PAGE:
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E-bike pilot project to continue in 2022

“When it comes to e-bikes, for years we’ve allowed bike tours to operate in our valley. E-bikes are just motorized and become more accessible for those who might not be able to ride a conventional bike.”
e-bike summer explorer 3
Jennifer Mannsberger, left, and Dennis Breymann of White Mountain Adventures, lead the way across Banff's pedestrian bridge as part of the adventure company's e-bike tour. JORDAN SMALL RMO PHOTO

CANMORE – An initial one-year pilot program for e-bike guided tours will continue in 2022 to collect more data and information to see if it’s worth continuing.

The partnership between the Town of Canmore and Banff-based White Mountain Adventures saw limited uptake from visitors to the region, which is believed to be due to the low amount of international travel this past summer because of the COVID-19 pandemic.

“E-bikes are becoming more prevalent in the valley and currently are one of the few motorized vehicles that can operate on our trail system under our current bylaws,” said Eleanor Miclette, the Town of Canmore's manager of economic development.

According to a staff report, there were a total of 15 trips with 37 participants taking part. About half of the people were from Ontario, while others came from Manitoba, Alberta, Ohio and New Jersey.

There wasn’t data on what participants on the tours were spending while in Canmore, but that could be looked at in 2022.

The pilot project was approved by the previous council to run for at least 2021. E-bike tours would go between Canmore and Banff on the Legacy Trail as well as some areas in the town of Canmore.

“We have a number of companies that rent e-bikes,” Miclette said. “We have only White Mountain, that we are aware of, that offer tours and there are other requests. We deal with them on a case-by-case basis. Currently, our bylaws don’t allow for Segways or scooters.”

The staff report highlighted how Town staff have frequently received requests to run e-bike, scooter, Segway, beer bike and horse and wagon tours. However, except for e-bikes, the other types of transit would need a bylaw change.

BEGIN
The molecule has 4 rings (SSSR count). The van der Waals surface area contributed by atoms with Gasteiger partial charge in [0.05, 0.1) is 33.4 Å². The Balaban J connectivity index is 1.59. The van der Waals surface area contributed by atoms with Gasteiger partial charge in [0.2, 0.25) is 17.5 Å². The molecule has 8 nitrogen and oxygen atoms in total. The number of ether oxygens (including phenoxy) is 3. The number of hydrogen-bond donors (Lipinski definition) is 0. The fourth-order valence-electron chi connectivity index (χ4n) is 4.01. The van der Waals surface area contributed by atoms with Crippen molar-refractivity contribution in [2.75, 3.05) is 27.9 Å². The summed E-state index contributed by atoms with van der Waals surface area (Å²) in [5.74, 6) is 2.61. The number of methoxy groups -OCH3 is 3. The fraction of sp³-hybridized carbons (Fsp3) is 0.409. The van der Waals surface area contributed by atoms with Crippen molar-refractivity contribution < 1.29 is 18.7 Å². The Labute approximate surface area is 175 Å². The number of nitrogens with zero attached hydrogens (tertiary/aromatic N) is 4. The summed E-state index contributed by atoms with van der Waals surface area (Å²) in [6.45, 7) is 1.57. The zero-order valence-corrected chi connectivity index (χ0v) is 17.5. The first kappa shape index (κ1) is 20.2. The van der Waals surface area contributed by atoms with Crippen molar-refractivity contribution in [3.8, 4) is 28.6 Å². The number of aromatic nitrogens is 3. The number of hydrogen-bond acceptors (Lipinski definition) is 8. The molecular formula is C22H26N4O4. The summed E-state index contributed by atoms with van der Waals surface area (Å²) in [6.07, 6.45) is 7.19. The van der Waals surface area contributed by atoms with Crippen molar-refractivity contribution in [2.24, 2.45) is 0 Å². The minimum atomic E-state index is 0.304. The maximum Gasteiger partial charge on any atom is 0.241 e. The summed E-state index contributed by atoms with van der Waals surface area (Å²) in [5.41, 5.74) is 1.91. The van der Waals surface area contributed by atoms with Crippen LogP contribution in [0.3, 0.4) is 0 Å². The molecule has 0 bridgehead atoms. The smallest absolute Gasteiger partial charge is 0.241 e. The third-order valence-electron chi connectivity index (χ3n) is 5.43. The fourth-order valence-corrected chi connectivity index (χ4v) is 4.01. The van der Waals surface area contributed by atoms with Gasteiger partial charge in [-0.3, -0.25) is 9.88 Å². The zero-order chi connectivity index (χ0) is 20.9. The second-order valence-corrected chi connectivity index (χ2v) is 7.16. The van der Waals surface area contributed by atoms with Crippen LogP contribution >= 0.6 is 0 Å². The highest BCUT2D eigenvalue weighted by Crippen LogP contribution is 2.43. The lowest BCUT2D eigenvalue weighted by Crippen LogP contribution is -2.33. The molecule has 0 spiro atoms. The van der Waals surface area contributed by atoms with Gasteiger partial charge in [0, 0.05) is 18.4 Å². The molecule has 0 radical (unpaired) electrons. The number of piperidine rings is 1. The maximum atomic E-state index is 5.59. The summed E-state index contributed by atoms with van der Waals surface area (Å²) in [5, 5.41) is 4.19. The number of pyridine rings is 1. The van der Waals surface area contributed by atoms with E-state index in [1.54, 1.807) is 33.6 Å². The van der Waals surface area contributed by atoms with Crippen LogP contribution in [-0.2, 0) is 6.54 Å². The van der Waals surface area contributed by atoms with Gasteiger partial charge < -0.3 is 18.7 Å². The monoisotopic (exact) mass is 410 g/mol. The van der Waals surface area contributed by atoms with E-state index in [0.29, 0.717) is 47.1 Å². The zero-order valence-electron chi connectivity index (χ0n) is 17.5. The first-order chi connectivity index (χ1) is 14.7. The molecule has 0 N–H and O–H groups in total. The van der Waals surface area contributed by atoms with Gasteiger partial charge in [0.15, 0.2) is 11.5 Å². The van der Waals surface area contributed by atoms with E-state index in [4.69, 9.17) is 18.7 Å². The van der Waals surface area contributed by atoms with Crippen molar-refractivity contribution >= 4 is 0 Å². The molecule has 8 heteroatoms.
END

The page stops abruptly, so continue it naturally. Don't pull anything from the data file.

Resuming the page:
The report also emphasized there are no municipal bylaws that prevent e-bike tours using Town infrastructure, meaning White Mountain Adventures didn’t have to enter a partnership, although the two sides worked with one another for the pilot.

“We are seeing more of this come to the forefront, so be more pro-active rather than reactive in how we can mitigate what we’re seeing as a growth in requests,” Miclette said.

“It does help understand what type of tourists are operating on our Town trails and where we need to mitigate or maybe work with providers to look at alternative ways so you’re not convoluting usage.”

A memorandum of understanding between White Mountain Adventures and the Town of Canmore set group size limitations, pre-approved routes and required a report on operations.

White Mountain Adventures stated they ran the program daily throughout the summer, only eight per cent of its guided e-bike business came from the project.

“Unless it’s required a company comes and speaks to the Town, we’ll have some doing one thing and others doing another thing, so we probably need to be more clear whether they have to or not,” Mayor Sean Krausert said.

There were no complaints received about the pilot project, according to the staff report.

“We’re moving in the right way,” Miclette said. “I think we can do better in having a clear framework in when can we say 'yes' and when can we say 'no' and what do we base that on.

“When it comes to e-bikes, for years we’ve allowed bike tours to operate in our valley. E-bikes are just motorized and become more accessible for those who might not be able to ride a conventional bike.”